Controversial Real Life Bleeds Into Story. I fully cop to the title of this review being clickbait, but it is also 100% true. Yet again Bratt brings elements of real-world cases and her real-world life into this particular series, and in this particular case the most obvious direct real world connection is also one of the more controversial things Bratt has ever done in her actual life since I’ve been reading her books since 2018 or so. But revealing exactly where that moment is in the book and what the direct connection is to her real life would be a spoiler… so read this book and see if you can spot where it might be, then follow Bratt on her social media channels to see if you were right. Yes, I’m plugging both the book and the author here, because to be quite honest both are equally great – even if I personally 100% disagree with the choice made both in the book and in real life – but Bratt manages to tell both stories quite compellingly, and it is her books and her life. 😀
One word of caution though: This *is* Book 6 in a series, and in this case you really do need to read the prior books first to really have any real understanding of exactly where we are in this tale. Some more words of caution about the actual content: There is stalking, possible gaslighting, bullying, and a touch of animal neglect here (all on the part of the bad guys, to be sure), but Bratt manages to show these as exactly that – actions not to be condoned. Still, if those are absolute no-go issues for you for whatever reason, know that they’re here.
Overall though, this was yet another compelling entry in a series that manages to combine both police procedural and family drama elements quite well, all while showing off the merits and perils of both policing and small town life – which is something few other books I’ve ever read have done quite so well. Very much recommended.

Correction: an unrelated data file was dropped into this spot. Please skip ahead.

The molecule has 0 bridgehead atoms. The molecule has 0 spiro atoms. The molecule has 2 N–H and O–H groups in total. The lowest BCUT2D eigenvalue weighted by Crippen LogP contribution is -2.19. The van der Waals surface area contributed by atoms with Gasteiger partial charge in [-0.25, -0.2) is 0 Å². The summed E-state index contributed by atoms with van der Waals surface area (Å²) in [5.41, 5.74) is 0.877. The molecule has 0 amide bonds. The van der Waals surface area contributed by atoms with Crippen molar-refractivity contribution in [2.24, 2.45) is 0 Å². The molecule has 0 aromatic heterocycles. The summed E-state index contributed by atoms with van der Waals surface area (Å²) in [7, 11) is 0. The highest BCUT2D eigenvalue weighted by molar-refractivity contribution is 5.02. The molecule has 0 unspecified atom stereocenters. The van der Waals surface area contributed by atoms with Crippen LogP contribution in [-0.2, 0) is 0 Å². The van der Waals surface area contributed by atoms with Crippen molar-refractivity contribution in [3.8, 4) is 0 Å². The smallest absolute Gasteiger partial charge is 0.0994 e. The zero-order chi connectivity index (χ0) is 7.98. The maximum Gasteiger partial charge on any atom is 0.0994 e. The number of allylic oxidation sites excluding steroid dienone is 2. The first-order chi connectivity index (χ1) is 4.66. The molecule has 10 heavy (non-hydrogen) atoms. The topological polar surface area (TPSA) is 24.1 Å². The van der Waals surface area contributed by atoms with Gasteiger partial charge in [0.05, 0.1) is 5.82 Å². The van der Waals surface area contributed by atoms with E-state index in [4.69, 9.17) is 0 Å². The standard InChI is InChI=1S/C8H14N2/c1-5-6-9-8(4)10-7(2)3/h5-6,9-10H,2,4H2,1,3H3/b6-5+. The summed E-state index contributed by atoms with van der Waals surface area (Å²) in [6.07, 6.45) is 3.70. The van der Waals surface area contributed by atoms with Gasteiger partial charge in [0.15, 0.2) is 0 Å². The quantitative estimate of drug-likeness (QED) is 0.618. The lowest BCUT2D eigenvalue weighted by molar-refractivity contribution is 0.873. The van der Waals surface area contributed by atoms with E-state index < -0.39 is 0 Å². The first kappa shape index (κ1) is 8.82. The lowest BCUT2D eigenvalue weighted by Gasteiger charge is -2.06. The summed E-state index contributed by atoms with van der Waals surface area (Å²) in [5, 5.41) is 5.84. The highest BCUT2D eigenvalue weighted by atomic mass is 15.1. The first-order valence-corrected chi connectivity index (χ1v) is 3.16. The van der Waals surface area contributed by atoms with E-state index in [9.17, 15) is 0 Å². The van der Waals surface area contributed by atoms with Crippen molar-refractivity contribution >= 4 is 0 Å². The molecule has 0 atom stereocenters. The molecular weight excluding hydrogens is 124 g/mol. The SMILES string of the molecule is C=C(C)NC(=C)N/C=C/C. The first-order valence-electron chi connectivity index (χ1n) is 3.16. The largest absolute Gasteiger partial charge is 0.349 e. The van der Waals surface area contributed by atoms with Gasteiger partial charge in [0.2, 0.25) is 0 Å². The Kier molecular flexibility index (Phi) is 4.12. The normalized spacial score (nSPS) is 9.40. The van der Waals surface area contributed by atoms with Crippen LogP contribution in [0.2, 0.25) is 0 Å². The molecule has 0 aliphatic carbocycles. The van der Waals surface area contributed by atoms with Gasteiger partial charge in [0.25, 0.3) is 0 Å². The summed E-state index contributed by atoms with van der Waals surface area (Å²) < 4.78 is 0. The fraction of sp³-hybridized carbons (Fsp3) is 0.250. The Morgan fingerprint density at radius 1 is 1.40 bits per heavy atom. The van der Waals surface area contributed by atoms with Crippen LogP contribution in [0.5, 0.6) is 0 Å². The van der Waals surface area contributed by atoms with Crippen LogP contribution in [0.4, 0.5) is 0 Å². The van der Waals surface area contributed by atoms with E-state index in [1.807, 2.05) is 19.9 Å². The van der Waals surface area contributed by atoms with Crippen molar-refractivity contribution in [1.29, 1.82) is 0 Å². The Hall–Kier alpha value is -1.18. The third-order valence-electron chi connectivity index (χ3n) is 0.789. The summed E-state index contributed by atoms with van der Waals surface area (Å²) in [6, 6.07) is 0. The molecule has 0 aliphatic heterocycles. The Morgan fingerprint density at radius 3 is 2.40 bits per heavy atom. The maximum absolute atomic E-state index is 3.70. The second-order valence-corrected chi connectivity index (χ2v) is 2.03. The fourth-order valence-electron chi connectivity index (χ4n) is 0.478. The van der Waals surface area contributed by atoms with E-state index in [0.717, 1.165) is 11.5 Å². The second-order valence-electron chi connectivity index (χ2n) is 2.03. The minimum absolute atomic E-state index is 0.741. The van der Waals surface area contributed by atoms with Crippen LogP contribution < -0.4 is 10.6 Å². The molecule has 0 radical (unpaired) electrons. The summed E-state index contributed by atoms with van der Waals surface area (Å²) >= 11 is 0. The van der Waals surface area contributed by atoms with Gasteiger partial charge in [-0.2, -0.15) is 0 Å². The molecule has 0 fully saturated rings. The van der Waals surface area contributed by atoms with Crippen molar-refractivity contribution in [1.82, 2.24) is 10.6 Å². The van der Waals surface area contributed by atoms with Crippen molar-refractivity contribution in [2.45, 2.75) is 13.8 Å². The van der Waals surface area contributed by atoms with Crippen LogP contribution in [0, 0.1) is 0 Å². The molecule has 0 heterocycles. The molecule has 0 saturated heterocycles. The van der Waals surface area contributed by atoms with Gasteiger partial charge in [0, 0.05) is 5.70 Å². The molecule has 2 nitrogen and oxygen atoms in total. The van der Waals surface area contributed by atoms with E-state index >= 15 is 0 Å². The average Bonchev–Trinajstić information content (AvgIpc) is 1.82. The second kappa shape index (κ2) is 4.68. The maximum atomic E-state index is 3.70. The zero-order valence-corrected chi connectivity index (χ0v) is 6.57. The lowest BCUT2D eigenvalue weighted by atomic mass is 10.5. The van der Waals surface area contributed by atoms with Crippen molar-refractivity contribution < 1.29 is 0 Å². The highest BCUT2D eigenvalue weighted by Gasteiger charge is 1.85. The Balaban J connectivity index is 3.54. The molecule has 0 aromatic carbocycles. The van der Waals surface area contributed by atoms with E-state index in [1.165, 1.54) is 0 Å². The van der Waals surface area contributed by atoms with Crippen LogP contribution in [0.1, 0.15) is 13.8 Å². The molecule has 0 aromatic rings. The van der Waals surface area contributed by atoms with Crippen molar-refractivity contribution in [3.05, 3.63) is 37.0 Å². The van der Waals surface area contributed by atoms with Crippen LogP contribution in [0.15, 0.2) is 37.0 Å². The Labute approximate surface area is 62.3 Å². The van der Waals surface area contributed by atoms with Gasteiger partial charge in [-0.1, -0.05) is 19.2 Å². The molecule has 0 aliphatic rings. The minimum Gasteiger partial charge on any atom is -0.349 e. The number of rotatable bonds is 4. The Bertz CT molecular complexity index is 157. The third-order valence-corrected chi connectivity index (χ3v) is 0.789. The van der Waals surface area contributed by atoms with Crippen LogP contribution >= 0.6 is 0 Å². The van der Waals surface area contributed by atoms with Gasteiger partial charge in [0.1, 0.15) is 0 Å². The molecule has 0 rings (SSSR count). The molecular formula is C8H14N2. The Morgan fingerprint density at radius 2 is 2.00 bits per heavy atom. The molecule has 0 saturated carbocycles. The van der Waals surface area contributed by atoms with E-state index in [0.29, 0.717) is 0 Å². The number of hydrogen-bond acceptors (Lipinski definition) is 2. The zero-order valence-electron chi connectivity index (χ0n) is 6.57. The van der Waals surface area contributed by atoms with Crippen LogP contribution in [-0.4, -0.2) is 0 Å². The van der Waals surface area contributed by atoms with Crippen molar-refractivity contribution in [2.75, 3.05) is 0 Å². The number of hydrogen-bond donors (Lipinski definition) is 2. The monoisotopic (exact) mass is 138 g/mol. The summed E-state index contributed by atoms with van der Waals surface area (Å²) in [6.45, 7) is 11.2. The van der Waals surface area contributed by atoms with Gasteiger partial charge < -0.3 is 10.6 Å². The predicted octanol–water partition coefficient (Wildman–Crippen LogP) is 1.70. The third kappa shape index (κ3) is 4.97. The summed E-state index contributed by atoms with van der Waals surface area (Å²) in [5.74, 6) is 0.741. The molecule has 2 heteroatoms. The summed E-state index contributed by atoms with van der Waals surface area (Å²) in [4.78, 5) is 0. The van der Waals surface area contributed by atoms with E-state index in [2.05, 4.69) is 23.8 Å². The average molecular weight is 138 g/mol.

This review of Nobody Told Me by Kay Bratt was originally written on August 10, 2023.
Perfectly Poignant. This is ultimately a story of family and healing, and yet again Walker uses both the situations and the settings to combine to work great magic in his storytelling. The base setup turns out to be something that is almost ripped from the headlines, and while some fiction authors can and have gone a more preachy route with the topic, Walker instead eschews the politics completely and looks at the very human side of what actually happens in such a situation. Truly an excellent work, and one that this reader at least could easily imagine Luke Bryan playing the leading role… should Bryan ever decide to make such a career move. Very much recommended.
This review of A Spanish Sunrise by Boo Walker was originally written on August 17, 2022.
This week we’re looking at a book that is a master class in how to take a tale that could veer into the prosaic and at least somewhat uninteresting and elevate it into a captivating and charming tale simply by making smart decisions in exactly how to tell exactly the same story. This week we’re looking at Beyond The Moonlit Sea by Julianne Maclean.
Interesting Case of Storytelling Excellence. This is one of those books where had the author chosen to tell this very same story in a more typical fashion, with just a single narrator that we follow over several decades of her life, it wouldn’t have been near as engaging or near as engrossing as the tale becomes by telling it the way she instead chose to tell it. As a singular narrative, the story is a solid tale of a woman struggling to find herself in her twenties and thirties, both as she finishes college and a bit later in the aftermath of a tragedy, who then has to deal with the repercussions of these events throughout her life. With the particular perspectives that MacLean adds – which do add extra length to the text that wouldn’t be present without them – we get a much more fleshed out tale that actually adds extra depth both to certain characters and to the overall story, and thus the extra length is absolutely warranted in this case. Ultimately a satisfying tale in a vein somewhat reminiscent of the great Robin Williams movie Bicentennial Man, without its length in years. 🙂 Very much recommended.